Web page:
"On one hand the health care in metros and big cities is quite advanced. On the other, rural areas where 60 per cent of the Indian population resides does not even have basic health care (primary care). This gap, however, cannot be filled by compromised health workers in the name of BRMS. It is against the fundamental right of a citizen of India where every one should be provided with quality health care of similar standards at affordable cost," said S Arulrhaj, president of the Commonwealth Medical Association a conglomeration of national medical associations of commonwealth countries.

Ashok Adhav, national president of the Indian Medical Association, said, "Factors like paucity of doctors, low doctor-population ratio (1.62 per 10,000 only), absence of doctors, lack of infrastructure facilities contribute to the absence of proper health care in rural areas. But this situation cannot be corrected by compromised health workers in the name of BRMS. The IMA strongly opposes this proposal."

Former state president of the IMA Devendra Shirole said, "If the service of qualified doctors is denied to the rural population, early detection of complicated disease conditions and appropriate treatment will be hit."

Meanwhile, the 84th Central Council of the IMA said it is committed to the health of rural Indians and also unanimously and strongly objects to the proposal to introduce the BRMS course, which is a compromised MBBS course, to take care of the rural population of India. "As per article 14 of the Indian constitution, all citizens of India are equal, whether rural or urban. The IMA demands that rural Indians be offered the same standard of health care which is offered to urban Indians. We appeal to the Ministry of Health, Government of India, not to dilute the standards of health care for the rural people. The IMA is of the opinion that only an MBBS degree should be the basic allopathic medical qualification in the country," said Adhav.

Arulrhaj suggested, "At least 25 seats need to be reserved in district medical colleges for candidates who will have to work in rural areas of their choice for the first five years, with annual recertifications. After the five years, they would be free to pursue a post-graduation degree, since, by that time, a second lot of rural doctors' will come in."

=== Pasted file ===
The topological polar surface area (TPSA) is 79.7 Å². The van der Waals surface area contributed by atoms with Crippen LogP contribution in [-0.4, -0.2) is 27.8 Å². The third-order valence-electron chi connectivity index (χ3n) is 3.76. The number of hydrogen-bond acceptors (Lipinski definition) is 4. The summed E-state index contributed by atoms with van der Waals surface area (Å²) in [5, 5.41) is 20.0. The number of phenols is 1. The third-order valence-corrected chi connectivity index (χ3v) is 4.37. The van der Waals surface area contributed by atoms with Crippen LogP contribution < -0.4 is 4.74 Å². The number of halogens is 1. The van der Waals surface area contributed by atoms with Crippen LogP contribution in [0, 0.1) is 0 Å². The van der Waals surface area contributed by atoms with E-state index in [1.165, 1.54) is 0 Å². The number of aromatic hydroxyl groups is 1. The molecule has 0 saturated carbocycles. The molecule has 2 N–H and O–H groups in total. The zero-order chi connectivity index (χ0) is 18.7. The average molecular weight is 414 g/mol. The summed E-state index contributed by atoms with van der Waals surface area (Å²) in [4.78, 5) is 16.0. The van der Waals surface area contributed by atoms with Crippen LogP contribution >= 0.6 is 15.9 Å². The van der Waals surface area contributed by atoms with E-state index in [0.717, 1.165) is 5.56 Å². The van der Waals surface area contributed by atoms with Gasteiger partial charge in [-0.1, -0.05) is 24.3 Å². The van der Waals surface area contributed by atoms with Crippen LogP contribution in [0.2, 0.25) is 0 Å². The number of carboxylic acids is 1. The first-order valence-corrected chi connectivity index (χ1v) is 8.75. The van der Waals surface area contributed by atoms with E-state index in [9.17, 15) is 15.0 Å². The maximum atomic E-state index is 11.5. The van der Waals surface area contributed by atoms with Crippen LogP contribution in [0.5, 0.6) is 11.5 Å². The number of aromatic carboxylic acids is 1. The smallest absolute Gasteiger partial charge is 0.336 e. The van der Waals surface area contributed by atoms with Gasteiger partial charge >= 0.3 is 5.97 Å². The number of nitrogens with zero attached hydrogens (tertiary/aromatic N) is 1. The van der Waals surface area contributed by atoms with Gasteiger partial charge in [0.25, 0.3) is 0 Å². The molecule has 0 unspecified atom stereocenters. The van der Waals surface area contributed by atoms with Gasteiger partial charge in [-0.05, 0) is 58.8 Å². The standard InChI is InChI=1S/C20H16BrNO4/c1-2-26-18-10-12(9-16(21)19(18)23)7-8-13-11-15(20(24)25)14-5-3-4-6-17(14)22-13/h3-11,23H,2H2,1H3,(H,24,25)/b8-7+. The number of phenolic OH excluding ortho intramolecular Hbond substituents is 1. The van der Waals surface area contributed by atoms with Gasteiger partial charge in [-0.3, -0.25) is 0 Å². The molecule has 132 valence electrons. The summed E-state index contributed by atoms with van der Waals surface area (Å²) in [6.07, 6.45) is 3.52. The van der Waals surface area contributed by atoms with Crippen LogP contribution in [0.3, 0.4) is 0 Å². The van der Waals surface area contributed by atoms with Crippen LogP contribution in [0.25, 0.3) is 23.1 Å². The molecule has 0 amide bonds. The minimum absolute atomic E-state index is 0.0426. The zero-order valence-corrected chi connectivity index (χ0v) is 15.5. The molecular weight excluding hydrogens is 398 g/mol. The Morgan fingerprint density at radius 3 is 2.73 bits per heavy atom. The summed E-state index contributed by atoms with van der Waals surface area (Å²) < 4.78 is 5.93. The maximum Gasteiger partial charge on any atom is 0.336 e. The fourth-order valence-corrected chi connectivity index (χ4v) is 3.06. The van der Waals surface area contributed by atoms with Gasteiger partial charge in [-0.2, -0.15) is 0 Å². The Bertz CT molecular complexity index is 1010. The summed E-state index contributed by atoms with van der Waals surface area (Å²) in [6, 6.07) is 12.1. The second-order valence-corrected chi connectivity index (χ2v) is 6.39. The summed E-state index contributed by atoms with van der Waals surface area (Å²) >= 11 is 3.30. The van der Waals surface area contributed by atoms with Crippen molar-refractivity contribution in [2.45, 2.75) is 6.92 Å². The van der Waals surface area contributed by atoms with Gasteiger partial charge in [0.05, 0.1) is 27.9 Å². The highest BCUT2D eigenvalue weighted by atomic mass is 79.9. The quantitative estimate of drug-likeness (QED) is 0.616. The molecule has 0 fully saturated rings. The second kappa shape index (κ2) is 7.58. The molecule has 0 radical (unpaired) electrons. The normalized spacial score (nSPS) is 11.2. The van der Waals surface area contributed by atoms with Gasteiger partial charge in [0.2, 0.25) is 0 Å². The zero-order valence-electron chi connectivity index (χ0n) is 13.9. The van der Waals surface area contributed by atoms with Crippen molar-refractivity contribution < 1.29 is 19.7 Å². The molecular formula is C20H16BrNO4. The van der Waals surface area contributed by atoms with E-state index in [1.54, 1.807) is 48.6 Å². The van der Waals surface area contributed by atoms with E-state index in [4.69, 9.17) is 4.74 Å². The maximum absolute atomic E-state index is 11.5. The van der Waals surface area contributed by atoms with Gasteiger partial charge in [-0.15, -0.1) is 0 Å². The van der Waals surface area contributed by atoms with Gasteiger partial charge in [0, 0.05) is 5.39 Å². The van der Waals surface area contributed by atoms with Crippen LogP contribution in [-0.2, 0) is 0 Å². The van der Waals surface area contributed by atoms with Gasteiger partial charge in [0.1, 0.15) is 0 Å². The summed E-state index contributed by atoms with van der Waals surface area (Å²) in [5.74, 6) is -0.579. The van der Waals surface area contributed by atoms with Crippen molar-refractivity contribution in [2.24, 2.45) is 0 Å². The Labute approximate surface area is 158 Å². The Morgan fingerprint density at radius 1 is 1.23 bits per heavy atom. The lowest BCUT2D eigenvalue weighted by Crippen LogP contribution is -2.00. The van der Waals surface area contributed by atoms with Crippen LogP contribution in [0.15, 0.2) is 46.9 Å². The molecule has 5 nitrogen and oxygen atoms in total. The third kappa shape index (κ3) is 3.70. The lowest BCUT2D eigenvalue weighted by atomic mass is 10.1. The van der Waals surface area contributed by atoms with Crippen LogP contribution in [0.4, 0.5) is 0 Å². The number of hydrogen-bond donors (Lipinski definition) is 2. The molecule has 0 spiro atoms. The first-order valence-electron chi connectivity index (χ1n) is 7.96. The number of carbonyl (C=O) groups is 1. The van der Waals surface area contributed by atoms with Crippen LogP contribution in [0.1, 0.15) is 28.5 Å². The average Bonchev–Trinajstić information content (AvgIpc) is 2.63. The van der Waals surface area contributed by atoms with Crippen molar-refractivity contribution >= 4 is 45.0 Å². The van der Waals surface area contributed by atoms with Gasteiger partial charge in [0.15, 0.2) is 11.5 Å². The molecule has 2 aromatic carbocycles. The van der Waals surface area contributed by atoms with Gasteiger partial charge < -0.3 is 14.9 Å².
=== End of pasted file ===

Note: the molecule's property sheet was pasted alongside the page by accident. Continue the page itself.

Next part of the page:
Adequate allowances, facilities like rural service allowances, proper free accommodation, education allowances for children, vehicle or vehicle allowances, appropriate reservation for education and employment for children, updation of knowledge, facility for interest-free personal loans etc. should be extended to doctors working in rural areas. Implementation of the Bhore committee recommendations of three-tier system of health delivery should also be done, said Arulrhaj.

The wrong way for rural docs, Ambumani Ramdoss

The proposal to introduce a shortened medical course is a folly: it will aggravate the rural-urban divide and give a raw deal to villages.

The proposal put forward by the Central government to introduce a shortened medical course at the graduate level to serve the rural areas will only widen the rural-urban divide and impede India's role as an emerging global power. In seeking to virtually revive the Licentiate Medical Practitioners (LMP) scheme that was available before Independence, the government has taken a regressive step. And in the process it is resorting to discrimination against rural folk, who are taken for second-grade citizens deserving medical care by a brigade of ‘qualified quacks'.
The scheme involves a three-and-a-half year course that leads to a bachelor's degree in medicine and surgery. Doctors trained under this scheme will work in rural areas. They will be trained in district hospitals.